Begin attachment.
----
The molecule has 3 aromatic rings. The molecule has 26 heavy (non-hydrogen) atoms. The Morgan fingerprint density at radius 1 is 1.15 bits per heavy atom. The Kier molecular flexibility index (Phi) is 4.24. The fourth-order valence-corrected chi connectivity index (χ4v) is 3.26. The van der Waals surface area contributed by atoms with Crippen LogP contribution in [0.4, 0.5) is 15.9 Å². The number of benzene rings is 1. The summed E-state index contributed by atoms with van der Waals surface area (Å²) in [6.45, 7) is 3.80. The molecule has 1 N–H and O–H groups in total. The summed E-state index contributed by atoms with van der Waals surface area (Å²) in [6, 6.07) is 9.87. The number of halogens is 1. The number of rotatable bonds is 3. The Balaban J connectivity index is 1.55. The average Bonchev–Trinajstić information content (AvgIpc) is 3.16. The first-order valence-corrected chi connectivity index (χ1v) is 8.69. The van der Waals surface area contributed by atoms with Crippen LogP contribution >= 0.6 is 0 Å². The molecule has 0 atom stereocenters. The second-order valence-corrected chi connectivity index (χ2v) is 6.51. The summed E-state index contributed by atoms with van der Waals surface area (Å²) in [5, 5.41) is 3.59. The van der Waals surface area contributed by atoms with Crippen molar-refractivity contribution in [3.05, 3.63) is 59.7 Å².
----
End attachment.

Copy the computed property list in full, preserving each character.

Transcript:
The molecule has 3 aromatic rings. The molecule has 26 heavy (non-hydrogen) atoms. The Morgan fingerprint density at radius 1 is 1.15 bits per heavy atom. The Kier molecular flexibility index (Phi) is 4.24. The fourth-order valence-corrected chi connectivity index (χ4v) is 3.26. The van der Waals surface area contributed by atoms with Crippen LogP contribution in [0.4, 0.5) is 15.9 Å². The number of benzene rings is 1. The summed E-state index contributed by atoms with van der Waals surface area (Å²) in [6.45, 7) is 3.80. The molecule has 1 N–H and O–H groups in total. The summed E-state index contributed by atoms with van der Waals surface area (Å²) in [6, 6.07) is 9.87. The number of halogens is 1. The number of rotatable bonds is 3. The Balaban J connectivity index is 1.55. The average Bonchev–Trinajstić information content (AvgIpc) is 3.16. The first-order valence-corrected chi connectivity index (χ1v) is 8.69. The van der Waals surface area contributed by atoms with Crippen LogP contribution >= 0.6 is 0 Å². The molecule has 0 atom stereocenters. The second-order valence-corrected chi connectivity index (χ2v) is 6.51. The summed E-state index contributed by atoms with van der Waals surface area (Å²) in [5, 5.41) is 3.59. The van der Waals surface area contributed by atoms with Crippen molar-refractivity contribution in [3.05, 3.63) is 59.7 Å².